“A Good American” Fails to Skewer the NSA


Courtesy of The 2050 Group

“A Good American” explores the story of the complex terrorist monitoring system established following the events of 9/11.

Ali Hassan, Contributing Writer

Following Edward Snowden’s exposure of the National Security Agency’s global and domestic surveillance programs, people have begun to pose more questions about government agencies’ secrecy and deceptive practices. “A Good American” provides even more reason for citizens not to trust these organizations. Disappointingly, however, Austrian filmmaker Freidrich Moser’s documentary about an NSA official who created a program that foresaw 9/11 and the NSA’s subsequent cover-up of the attack is unconvincing in its attempt to show that the bureau’s willful negligence allowed the terrorist attack to occur.

Bill Binney, the documentary’s protagonist, is a former NSA official who utilized his unrivaled mathematical abilities to create ThinThread, a program that collected metadata to identify people who were possible threats to America’s security. However, when building this surveillance tool, Binney did not want to ask the NSA for clearance whenever he needed to buy equipment. Instead, he recruited five other renegades within NSA — as well as one sympathetic House Intelligence Committee staffer who could ensure federal funding — and built the program without his employer’s interference. The result of their efforts was an invention that Binney claims could have prevented 9/11.

However, the NSA decided to use a different project called Trailblazer, instead of ThinThread. According to Binney and the people who helped him develop ThinThread, Trailblazer was an abject failure that wasted billions of government dollars. Worse still, it did not collect any information that could have prevented 9/11. But as seen in the documentary, the NSA did not care — the national disaster that was 9/11 guaranteed federal funding for years to come.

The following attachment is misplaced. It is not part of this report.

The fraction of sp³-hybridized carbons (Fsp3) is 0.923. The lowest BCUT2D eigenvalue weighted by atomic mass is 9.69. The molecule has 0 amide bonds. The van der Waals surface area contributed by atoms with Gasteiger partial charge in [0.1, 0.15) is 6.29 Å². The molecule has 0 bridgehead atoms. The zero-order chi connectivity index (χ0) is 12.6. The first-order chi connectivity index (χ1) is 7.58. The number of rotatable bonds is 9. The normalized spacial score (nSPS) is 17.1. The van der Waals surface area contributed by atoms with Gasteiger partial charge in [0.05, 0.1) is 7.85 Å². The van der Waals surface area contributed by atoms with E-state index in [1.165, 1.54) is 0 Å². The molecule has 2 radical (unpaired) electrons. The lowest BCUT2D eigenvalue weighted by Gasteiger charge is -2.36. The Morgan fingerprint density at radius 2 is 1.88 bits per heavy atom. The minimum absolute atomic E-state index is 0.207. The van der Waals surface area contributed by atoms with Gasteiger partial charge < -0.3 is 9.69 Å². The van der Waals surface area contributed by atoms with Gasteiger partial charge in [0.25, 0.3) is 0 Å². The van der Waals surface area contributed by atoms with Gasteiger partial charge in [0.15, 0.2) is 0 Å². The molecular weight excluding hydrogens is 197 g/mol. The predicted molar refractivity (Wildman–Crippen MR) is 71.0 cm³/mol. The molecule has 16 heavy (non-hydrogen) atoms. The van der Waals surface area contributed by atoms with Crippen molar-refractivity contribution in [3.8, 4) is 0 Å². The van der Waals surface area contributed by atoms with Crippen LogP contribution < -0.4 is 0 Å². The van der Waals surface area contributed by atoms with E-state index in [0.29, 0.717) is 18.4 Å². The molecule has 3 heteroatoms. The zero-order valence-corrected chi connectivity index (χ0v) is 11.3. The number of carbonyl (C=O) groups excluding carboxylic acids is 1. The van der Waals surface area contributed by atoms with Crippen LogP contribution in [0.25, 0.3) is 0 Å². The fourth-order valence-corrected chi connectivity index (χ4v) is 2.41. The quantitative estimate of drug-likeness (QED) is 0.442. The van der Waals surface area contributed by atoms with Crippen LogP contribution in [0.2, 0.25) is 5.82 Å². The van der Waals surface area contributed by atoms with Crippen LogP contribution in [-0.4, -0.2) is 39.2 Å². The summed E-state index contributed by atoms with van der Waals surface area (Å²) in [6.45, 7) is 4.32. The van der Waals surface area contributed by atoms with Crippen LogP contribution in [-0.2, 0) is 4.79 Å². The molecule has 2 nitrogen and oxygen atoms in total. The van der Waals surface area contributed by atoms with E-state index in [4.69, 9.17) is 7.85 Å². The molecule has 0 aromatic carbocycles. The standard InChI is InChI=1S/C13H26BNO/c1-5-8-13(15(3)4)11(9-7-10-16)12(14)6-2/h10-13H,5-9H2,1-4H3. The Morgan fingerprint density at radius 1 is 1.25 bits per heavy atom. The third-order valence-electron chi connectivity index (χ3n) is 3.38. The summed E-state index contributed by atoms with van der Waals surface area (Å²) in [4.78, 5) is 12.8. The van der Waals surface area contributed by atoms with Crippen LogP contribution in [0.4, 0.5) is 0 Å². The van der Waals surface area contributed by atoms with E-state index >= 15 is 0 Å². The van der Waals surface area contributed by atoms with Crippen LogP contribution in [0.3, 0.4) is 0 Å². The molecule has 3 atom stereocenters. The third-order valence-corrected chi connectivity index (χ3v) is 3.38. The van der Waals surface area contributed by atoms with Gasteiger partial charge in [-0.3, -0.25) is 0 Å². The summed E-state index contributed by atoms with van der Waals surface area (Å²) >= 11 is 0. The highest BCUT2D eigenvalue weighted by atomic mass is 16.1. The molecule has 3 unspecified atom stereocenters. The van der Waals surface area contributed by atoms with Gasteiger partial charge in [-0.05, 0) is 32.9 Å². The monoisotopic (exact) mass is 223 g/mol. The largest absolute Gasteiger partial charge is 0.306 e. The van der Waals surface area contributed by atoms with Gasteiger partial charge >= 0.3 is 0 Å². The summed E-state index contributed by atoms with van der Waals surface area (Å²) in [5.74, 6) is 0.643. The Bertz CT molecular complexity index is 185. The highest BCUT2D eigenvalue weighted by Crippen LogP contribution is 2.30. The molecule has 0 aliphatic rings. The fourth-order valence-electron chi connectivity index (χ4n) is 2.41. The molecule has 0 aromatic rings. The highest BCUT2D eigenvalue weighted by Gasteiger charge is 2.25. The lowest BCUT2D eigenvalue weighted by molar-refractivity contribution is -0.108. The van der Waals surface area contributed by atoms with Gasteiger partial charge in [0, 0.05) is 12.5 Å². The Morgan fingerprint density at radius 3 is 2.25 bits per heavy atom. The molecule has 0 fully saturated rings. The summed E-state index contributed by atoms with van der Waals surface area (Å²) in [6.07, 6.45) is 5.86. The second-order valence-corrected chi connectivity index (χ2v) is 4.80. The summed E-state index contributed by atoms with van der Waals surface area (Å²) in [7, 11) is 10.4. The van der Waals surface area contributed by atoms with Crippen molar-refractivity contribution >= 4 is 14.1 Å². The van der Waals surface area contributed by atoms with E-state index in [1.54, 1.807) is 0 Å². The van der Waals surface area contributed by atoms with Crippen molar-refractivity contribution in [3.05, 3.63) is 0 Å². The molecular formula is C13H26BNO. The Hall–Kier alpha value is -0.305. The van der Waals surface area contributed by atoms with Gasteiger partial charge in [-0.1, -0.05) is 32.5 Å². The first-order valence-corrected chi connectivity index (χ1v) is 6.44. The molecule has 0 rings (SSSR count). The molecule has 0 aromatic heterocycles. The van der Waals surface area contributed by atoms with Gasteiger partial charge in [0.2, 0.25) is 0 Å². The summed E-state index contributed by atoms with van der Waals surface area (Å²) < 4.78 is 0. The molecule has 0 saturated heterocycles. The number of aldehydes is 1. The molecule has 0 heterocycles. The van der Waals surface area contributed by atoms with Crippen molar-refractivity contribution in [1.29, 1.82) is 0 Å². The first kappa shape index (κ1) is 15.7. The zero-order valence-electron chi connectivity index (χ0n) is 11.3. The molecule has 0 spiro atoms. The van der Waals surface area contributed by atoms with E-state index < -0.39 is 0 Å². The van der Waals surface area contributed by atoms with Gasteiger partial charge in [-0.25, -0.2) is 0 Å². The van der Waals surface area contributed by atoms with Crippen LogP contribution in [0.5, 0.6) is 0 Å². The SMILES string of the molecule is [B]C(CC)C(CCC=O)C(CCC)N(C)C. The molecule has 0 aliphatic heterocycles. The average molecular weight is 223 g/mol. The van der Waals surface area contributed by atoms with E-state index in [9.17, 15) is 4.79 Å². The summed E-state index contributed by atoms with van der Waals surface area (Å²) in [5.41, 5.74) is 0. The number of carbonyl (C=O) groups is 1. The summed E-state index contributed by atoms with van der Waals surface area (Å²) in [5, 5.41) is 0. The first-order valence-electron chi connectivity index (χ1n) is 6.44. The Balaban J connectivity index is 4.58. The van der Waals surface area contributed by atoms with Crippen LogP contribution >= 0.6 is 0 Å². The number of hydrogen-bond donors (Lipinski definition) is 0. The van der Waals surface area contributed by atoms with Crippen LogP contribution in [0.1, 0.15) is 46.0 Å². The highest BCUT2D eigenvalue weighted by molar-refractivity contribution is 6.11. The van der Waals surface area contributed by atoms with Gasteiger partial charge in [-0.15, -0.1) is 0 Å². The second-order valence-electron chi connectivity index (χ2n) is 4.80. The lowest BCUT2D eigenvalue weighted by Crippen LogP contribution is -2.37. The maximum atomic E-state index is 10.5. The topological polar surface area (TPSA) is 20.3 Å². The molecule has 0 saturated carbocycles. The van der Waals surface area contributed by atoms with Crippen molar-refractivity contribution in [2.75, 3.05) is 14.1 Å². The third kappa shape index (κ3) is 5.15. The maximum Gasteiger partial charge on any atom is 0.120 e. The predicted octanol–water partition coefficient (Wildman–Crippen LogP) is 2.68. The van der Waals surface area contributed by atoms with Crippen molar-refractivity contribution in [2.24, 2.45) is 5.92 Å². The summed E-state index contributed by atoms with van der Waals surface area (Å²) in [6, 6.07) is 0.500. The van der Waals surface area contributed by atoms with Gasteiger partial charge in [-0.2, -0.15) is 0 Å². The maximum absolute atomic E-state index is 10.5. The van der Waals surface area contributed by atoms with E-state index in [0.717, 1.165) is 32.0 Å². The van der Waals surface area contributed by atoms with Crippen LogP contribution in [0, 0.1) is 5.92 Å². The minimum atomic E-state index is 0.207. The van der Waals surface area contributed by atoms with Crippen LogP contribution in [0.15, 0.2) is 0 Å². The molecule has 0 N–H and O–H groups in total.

To get the funding, all the NSA had to do was hide both Trailblazer’s ineffectiveness and ThinThread’s ability to prevent 9/11. To do so, the NSA invaded Binney and his co-workers’ homes and prosecuted them with false charges. The documentary demonstrates the terrifying consequences of threatening a powerful government agency’s reputation and funding.

Yet, for all its intensity, “A Good American” fails to convince. It is entirely narrated by Binney and his friends, who provide largely unverifiable anecdotal evidence and are the only source on the activities of Michael Hayden and other NSA high-ups. Although Moser requested interviews with Hayden and the NSA, they provided no comments.

The documentary also contains technical jargon that is incomprehensible to anyone without a mathematics or computer science background. If this were a documentary about the technicalities of surveillance tools, then the use of jargon would have been justified. But since the film focuses on bureaucratic corruption, the use of esoteric language makes it harder for the audience to follow along.

Moser should be commended for his effort to bring to light a potential cover-up which might have caused the most catastrophic terrorist attack in the nation’s history. Binney and his allies are extremely brave to be so forthcoming, but obtaining the evidence needed to make the documentary’s claim convincing would be virtually impossible due to government interference. Despite Binney’s efforts, without the proper evidence to corroborate his story, the documentary remains little more than conjecture.

Email Ali Hassan at [email protected]